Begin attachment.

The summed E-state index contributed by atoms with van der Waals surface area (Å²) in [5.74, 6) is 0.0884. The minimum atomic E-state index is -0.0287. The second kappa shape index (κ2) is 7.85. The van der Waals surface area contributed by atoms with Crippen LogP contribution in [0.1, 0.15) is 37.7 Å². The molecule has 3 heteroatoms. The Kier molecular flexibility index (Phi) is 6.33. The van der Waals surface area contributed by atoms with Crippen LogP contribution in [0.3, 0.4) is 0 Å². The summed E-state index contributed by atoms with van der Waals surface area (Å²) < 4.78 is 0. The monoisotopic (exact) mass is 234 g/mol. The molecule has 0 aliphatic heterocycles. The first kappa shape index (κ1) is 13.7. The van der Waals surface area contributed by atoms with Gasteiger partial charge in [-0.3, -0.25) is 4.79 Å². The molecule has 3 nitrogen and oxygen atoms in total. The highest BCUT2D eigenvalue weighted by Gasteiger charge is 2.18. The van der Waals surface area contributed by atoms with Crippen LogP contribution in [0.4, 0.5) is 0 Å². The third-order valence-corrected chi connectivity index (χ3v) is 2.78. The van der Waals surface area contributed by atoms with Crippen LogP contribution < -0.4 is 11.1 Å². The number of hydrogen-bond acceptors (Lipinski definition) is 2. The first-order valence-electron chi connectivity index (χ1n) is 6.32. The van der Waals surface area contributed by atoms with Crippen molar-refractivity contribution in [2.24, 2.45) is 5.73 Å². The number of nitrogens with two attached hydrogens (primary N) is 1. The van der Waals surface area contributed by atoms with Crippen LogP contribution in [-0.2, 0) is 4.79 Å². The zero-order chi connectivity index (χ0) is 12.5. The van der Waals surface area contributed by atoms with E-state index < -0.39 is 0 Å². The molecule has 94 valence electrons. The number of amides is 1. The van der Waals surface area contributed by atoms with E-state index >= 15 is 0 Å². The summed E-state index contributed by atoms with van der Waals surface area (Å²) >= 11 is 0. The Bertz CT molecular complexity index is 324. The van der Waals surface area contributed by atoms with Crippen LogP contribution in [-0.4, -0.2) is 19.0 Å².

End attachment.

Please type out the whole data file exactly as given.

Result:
The summed E-state index contributed by atoms with van der Waals surface area (Å²) in [5.74, 6) is 0.0884. The minimum atomic E-state index is -0.0287. The second kappa shape index (κ2) is 7.85. The van der Waals surface area contributed by atoms with Crippen LogP contribution in [0.1, 0.15) is 37.7 Å². The molecule has 3 heteroatoms. The Kier molecular flexibility index (Phi) is 6.33. The van der Waals surface area contributed by atoms with Crippen LogP contribution in [0.3, 0.4) is 0 Å². The summed E-state index contributed by atoms with van der Waals surface area (Å²) < 4.78 is 0. The monoisotopic (exact) mass is 234 g/mol. The molecule has 0 aliphatic heterocycles. The first kappa shape index (κ1) is 13.7. The van der Waals surface area contributed by atoms with Gasteiger partial charge in [-0.3, -0.25) is 4.79 Å². The molecule has 3 nitrogen and oxygen atoms in total. The highest BCUT2D eigenvalue weighted by Gasteiger charge is 2.18. The van der Waals surface area contributed by atoms with Crippen LogP contribution in [0.4, 0.5) is 0 Å². The third-order valence-corrected chi connectivity index (χ3v) is 2.78. The van der Waals surface area contributed by atoms with Crippen LogP contribution < -0.4 is 11.1 Å². The number of hydrogen-bond acceptors (Lipinski definition) is 2. The first-order valence-electron chi connectivity index (χ1n) is 6.32. The van der Waals surface area contributed by atoms with Crippen molar-refractivity contribution in [2.24, 2.45) is 5.73 Å². The number of nitrogens with two attached hydrogens (primary N) is 1. The van der Waals surface area contributed by atoms with Crippen LogP contribution in [-0.2, 0) is 4.79 Å². The zero-order chi connectivity index (χ0) is 12.5. The van der Waals surface area contributed by atoms with E-state index < -0.39 is 0 Å². The molecule has 94 valence electrons. The number of amides is 1. The van der Waals surface area contributed by atoms with E-state index >= 15 is 0 Å². The summed E-state index contributed by atoms with van der Waals surface area (Å²) >= 11 is 0. The Bertz CT molecular complexity index is 324. The van der Waals surface area contributed by atoms with Crippen LogP contribution in [-0.4, -0.2) is 19.0 Å².